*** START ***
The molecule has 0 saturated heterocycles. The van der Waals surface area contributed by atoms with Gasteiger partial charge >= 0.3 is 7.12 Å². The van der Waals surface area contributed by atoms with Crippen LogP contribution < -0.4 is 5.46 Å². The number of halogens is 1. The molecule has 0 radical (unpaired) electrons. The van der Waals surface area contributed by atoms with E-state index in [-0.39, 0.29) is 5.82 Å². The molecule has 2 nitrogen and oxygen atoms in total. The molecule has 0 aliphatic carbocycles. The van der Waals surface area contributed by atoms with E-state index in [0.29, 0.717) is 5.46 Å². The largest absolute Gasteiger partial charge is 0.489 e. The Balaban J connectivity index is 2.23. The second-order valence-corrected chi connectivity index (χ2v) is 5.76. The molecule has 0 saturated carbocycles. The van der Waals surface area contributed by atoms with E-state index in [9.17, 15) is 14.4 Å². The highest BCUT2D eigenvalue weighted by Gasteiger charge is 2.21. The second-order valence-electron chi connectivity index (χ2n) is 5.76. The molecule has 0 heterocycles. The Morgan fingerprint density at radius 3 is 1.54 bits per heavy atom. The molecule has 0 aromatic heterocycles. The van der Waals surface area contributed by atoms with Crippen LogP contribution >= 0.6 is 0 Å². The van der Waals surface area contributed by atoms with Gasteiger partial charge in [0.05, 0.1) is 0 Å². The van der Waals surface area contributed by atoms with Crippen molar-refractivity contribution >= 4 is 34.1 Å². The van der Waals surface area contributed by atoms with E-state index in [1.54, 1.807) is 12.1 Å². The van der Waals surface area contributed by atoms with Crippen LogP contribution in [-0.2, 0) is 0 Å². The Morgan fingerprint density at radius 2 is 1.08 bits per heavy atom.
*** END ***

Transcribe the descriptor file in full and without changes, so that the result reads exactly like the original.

The molecule has 0 saturated heterocycles. The van der Waals surface area contributed by atoms with Gasteiger partial charge >= 0.3 is 7.12 Å². The van der Waals surface area contributed by atoms with Crippen LogP contribution < -0.4 is 5.46 Å². The number of halogens is 1. The molecule has 0 radical (unpaired) electrons. The van der Waals surface area contributed by atoms with E-state index in [-0.39, 0.29) is 5.82 Å². The molecule has 2 nitrogen and oxygen atoms in total. The molecule has 0 aliphatic carbocycles. The van der Waals surface area contributed by atoms with E-state index in [0.29, 0.717) is 5.46 Å². The largest absolute Gasteiger partial charge is 0.489 e. The Balaban J connectivity index is 2.23. The second-order valence-corrected chi connectivity index (χ2v) is 5.76. The molecule has 0 saturated carbocycles. The van der Waals surface area contributed by atoms with E-state index in [9.17, 15) is 14.4 Å². The highest BCUT2D eigenvalue weighted by Gasteiger charge is 2.21. The second-order valence-electron chi connectivity index (χ2n) is 5.76. The molecule has 0 heterocycles. The Morgan fingerprint density at radius 3 is 1.54 bits per heavy atom. The molecule has 0 aromatic heterocycles. The van der Waals surface area contributed by atoms with Crippen LogP contribution >= 0.6 is 0 Å². The van der Waals surface area contributed by atoms with Gasteiger partial charge in [0.05, 0.1) is 0 Å². The van der Waals surface area contributed by atoms with Crippen molar-refractivity contribution >= 4 is 34.1 Å². The van der Waals surface area contributed by atoms with E-state index in [1.54, 1.807) is 12.1 Å². The van der Waals surface area contributed by atoms with Crippen LogP contribution in [-0.2, 0) is 0 Å². The Morgan fingerprint density at radius 2 is 1.08 bits per heavy atom.